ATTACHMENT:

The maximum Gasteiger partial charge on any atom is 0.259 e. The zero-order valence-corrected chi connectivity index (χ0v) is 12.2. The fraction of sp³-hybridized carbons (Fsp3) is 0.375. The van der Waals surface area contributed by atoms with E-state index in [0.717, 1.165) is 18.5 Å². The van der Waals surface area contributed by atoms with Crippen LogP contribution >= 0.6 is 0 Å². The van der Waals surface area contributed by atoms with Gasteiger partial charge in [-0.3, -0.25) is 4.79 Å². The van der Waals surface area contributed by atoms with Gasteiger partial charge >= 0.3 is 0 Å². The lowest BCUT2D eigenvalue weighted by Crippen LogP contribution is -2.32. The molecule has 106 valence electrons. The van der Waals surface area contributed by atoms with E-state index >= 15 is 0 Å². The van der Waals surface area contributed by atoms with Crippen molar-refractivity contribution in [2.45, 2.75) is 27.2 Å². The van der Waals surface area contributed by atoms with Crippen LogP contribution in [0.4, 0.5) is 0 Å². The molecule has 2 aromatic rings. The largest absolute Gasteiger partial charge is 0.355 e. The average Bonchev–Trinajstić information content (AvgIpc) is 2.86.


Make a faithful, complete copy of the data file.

The maximum Gasteiger partial charge on any atom is 0.259 e. The zero-order valence-corrected chi connectivity index (χ0v) is 12.2. The fraction of sp³-hybridized carbons (Fsp3) is 0.375. The van der Waals surface area contributed by atoms with E-state index in [0.717, 1.165) is 18.5 Å². The van der Waals surface area contributed by atoms with Crippen LogP contribution >= 0.6 is 0 Å². The van der Waals surface area contributed by atoms with Gasteiger partial charge in [-0.3, -0.25) is 4.79 Å². The van der Waals surface area contributed by atoms with Gasteiger partial charge >= 0.3 is 0 Å². The lowest BCUT2D eigenvalue weighted by Crippen LogP contribution is -2.32. The molecule has 106 valence electrons. The van der Waals surface area contributed by atoms with E-state index >= 15 is 0 Å². The van der Waals surface area contributed by atoms with Crippen molar-refractivity contribution in [2.45, 2.75) is 27.2 Å². The van der Waals surface area contributed by atoms with Crippen LogP contribution in [0.4, 0.5) is 0 Å². The molecule has 2 aromatic rings. The largest absolute Gasteiger partial charge is 0.355 e. The average Bonchev–Trinajstić information content (AvgIpc) is 2.86.